|Friday, 28 October 2011 00:00|
From Holocaust survivor to Haganah sniper to sex therapist
The making of Dr. Ruth Westheimer – “Dr. Ruth” of television fame
By Joe Spier
For the Jewish Free Press
Karola Ruth Siegel, who would later become the celebrated American sex therapist, author and media personality Dr. Ruth Westheimer, affectionately known simply as “Dr. Ruth”, was born on June 4, 1928 in Wiesenfeld Germany, the only child of an orthodox middle-class Jewish family. Her mother Irma had taken a job as household helper in the home of Selma Siegel and later married Selma’s son, Julius.
Following Ruth’s first birthday, the family moved to Frankfurt. Ruth grew up in the wake of the German Depression. Out of the economic ruin grew Nazism. Ruth was five when Hitler came to power. Hitler’s rise did not affect Ruth at first, not until November 9, 1938. On that date, a young Polish Jew, whose family had been dispossessed by German police, assassinated a German diplomat in Paris, which gave the Nazis the excuse to launch a pogrom against German Jews. On the nights of November 9 and 10, rampaging mobs in Germany freely attacked Jews in the streets, their homes, their shops and their places of worship. At least 96 were killed and hundreds more injured; more than 200 synagogues were burned or smashed; almost 7,500 Jewish businesses were destroyed; schools were vandalized and cemeteries desecrated. Glass littered the streets, hence the appellation Kristallnacht - the Night of Broken Glass.
The Nazi government held the Jews responsible for Kristallnacht and fined the Jewish community 1 billion reichsmarks. More than 30,000 Jewish men were arrested and taken to detention camps. The treatment of prisoners in the camps was brutal but most were released during the following three months. Kristallnacht is generally recognized as the beginning of the Holocaust. Ruth’s father, Julius was one of those taken by the Nazi SS to a detention camp and Ruth’s carefree life, like the glass lying on the streets, was violently shattered.
Ruth did not attend synagogue any more. It had been burned down. Classes at her orthodox Jewish girls’ school stopped. Due to the danger, Ruth’s mother and grandmother decided that it would be safest for her to leave Germany. On January 5, 1939, at the age of 10, Ruth was placed, together with about 100 Jewish children, on a kindertransport to Switzerland. Kindertransport (literally, Children’s Transport) was the name given to the rescue mission of children that took place just prior to the outbreak of the Second World War. About 10,000 children were saved. The majority found that their parents had been killed.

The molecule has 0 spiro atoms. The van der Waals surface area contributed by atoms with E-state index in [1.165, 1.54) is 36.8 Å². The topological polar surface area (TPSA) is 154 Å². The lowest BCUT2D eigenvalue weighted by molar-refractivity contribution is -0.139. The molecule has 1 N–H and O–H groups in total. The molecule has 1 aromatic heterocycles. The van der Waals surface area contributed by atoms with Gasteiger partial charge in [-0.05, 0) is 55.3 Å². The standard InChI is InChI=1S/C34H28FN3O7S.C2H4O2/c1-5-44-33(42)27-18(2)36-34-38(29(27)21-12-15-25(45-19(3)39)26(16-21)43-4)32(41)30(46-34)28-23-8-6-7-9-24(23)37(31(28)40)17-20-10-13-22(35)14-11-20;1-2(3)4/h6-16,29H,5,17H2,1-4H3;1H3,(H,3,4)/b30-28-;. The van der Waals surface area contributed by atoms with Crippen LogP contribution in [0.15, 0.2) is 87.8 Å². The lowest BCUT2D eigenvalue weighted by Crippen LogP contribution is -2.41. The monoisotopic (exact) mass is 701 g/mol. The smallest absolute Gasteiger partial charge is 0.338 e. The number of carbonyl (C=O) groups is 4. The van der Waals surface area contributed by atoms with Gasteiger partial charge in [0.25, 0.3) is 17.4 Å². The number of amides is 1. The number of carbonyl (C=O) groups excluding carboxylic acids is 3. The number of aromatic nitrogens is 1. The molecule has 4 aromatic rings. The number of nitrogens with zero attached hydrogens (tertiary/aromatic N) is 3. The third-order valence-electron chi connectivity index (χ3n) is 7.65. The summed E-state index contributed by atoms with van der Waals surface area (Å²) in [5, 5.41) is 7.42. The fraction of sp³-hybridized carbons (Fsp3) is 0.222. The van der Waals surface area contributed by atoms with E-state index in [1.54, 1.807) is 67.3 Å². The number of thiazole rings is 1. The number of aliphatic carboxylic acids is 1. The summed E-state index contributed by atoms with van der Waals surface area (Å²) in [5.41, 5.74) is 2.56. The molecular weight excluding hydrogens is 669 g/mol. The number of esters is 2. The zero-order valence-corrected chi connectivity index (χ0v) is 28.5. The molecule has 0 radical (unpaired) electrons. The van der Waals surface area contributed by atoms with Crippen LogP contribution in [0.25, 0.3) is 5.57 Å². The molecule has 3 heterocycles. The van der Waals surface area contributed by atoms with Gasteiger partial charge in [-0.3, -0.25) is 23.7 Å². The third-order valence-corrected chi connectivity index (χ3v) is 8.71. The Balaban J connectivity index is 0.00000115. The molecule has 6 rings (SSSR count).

The only thing Ruth was able to take with her was a single doll, one of thirteen she had at home, and a washcloth. The doll she would give to a younger girl who was upset and crying. Ruth still has the washcloth, blue and white, roughly woven, sewn into a rectangular mitt, which she keeps in a plastic bag in a drawer in her bedroom, the only keepsake from her childhood.
Ruth’s separation from her parents was to be for only about six months until her father’s release but it would be much longer. Although she was safe, Ruth’s life in Switzerland was difficult and painful. She attended a Swiss boarding school where she was treated like a second-class citizen, compelled to become a servant of the Swiss children, doing their laundry, bathing them and cleaning toilets.
The letters Ruth received from her parents (her father having returned from the detention camp shortly after Ruth was sent to Switzerland) suddenly ceased in September 1941. She would never see her mother and father again. Later, Ruth learned that her parents had been taken to the Lodz Ghetto and had most likely been killed in Auschwitz.
When World War II ended, Ruth was 17 with no home, no family and no country. Like many other Jewish Holocaust refugees, she emigrated to the British Mandate of Palestine. She at first lived on two different kibbutzim and then in Jerusalem where she studied to become a kindergarten teacher. She shed her first name, Karola, because it sounded too German in favour of her middle name, Ruth. She also had her first sexual experience on a starry night in a haystack - without contraception.
A Zionist, Ruth joined the Haganah, the Jewish underground military organization fighting for the creation of a Jewish State. After Israel declared her independence, the Haganah became the regular army of the State of Israel, Zeva Haganah Le-Yisrael (Zahal), the Israel Defense Forces.